- Mexico’s gross domestic product (GDP) rose 0.9% quarter-on-quarter in the third quarter from a preliminary reading, above the previous quarter and estimates of 0.8%.
- On an annualized basis, Mexico’s Q3 GDP rose 3.3%, above forecasts of 3.2% but behind the previous 3.6%.
- According to Enki Research, a firm that specializes in natural disasters, initial estimates of damage caused by Hurricane Otis in Mexico are around $10 billion to $15 billion.
- On October 24, Mexico’s national statistics office, INEGI, reported that headline annual inflation reached 4.27%, down from 4.45% at the end of September, below the forecast of 4.38%.
- Mexico’s annual core inflation rate was 5.54%, below the forecast of 5.60%.
- The Central Bank of Mexico (Banxico) left rates at 11.25% in September and revised its inflation projections for 2024 from 3.50% to 3.87%, above the central bank’s target of 3.00% (plus or minus 1%) . The next decision will be announced on November 9.
Technical Analysis: Mexican peso buyers regain control as USD/MXN hovers around 100-day SMA
USD/MXN finally broke below the 200-day simple moving average (SMA) at 17.70 and extended its losses past the 50-day SMA at 17.61. As a result, the pair closed below these two crucial support levels on Thursday and extended its decline below the daily low of 29 September at 17.34, followed by a breach of the 100-day SMA at 17.30 to print a daily low of 17.28. A daily close below the 100-day SMA would reveal the psychological value of 17.00, followed by the August 28 low of 16.69.
On the other hand, if USD/MXN buyers step in and retake the 50-day SMA, this could create a two-candlestick “bull piercing” pattern that could open the door to a rally above the 200-day SMA at 17.70. .
Frequently asked questions about Banxico
The Bank of Mexico, also known as Banxico, is the country’s central bank. Its mission is to preserve the value of Mexico’s currency, the Mexican peso (MXN), and to determine monetary policy. To this end, its main objective is to keep inflation low and stable within target levels – at or near its 3% target, which is the middle of the tolerance band between 2% and 4%.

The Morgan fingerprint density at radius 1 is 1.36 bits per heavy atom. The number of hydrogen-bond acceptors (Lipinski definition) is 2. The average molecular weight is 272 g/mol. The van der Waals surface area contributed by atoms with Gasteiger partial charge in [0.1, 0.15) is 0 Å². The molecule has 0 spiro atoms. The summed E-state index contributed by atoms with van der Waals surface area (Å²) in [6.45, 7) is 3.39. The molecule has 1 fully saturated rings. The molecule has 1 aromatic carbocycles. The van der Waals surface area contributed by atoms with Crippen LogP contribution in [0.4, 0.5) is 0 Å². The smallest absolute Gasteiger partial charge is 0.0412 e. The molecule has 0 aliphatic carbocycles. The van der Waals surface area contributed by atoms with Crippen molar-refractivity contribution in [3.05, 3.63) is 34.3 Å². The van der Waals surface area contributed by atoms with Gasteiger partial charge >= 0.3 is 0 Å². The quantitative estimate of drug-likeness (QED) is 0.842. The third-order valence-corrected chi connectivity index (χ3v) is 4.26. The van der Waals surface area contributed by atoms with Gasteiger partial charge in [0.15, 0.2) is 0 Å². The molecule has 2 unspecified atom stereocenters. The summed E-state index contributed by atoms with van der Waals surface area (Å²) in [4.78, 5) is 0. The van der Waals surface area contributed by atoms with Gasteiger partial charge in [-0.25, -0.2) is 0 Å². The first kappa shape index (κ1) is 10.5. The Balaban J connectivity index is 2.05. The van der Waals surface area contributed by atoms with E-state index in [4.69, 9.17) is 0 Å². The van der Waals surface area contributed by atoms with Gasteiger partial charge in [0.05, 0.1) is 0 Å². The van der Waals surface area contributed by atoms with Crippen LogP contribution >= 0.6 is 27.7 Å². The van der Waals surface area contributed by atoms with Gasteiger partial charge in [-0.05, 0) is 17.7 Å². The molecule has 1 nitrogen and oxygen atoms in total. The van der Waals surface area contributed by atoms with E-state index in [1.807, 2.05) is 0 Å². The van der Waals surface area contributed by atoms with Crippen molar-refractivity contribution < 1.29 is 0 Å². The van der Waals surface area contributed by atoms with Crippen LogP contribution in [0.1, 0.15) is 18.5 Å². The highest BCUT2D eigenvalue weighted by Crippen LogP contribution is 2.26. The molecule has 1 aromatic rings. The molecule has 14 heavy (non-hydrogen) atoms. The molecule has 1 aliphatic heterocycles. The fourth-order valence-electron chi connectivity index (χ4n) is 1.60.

Banxico’s main tool for managing monetary policy is setting interest rates. When inflation is above target, the bank tries to tame it by raising rates, making it more expensive for households and businesses to borrow money, thus cooling the economy. Higher interest rates are generally positive for the Mexican peso (MXN) as they lead to higher yields, making the country a more attractive place for investors. Conversely, lower interest rates tend to weaken the MXN. A key factor is the rate differential against the USD, or how Banxico is expected to set interest rates relative to the US Federal Reserve (Fed).
Banxico meets eight times a year and its monetary policy is largely influenced by the decisions of the US central bank (Fed). Therefore, the central bank’s decision-making committee usually meets a week after the Fed. At the same time, Banxico responds to and sometimes anticipates monetary policy measures set by the Federal Reserve System. For example, after the Covid-19 pandemic, before the Fed raised rates, Banxico was the first to do so in an attempt to reduce the chances of a substantial weakening of the Mexican peso (MXN) and prevent capital outflows that could destabilize the country.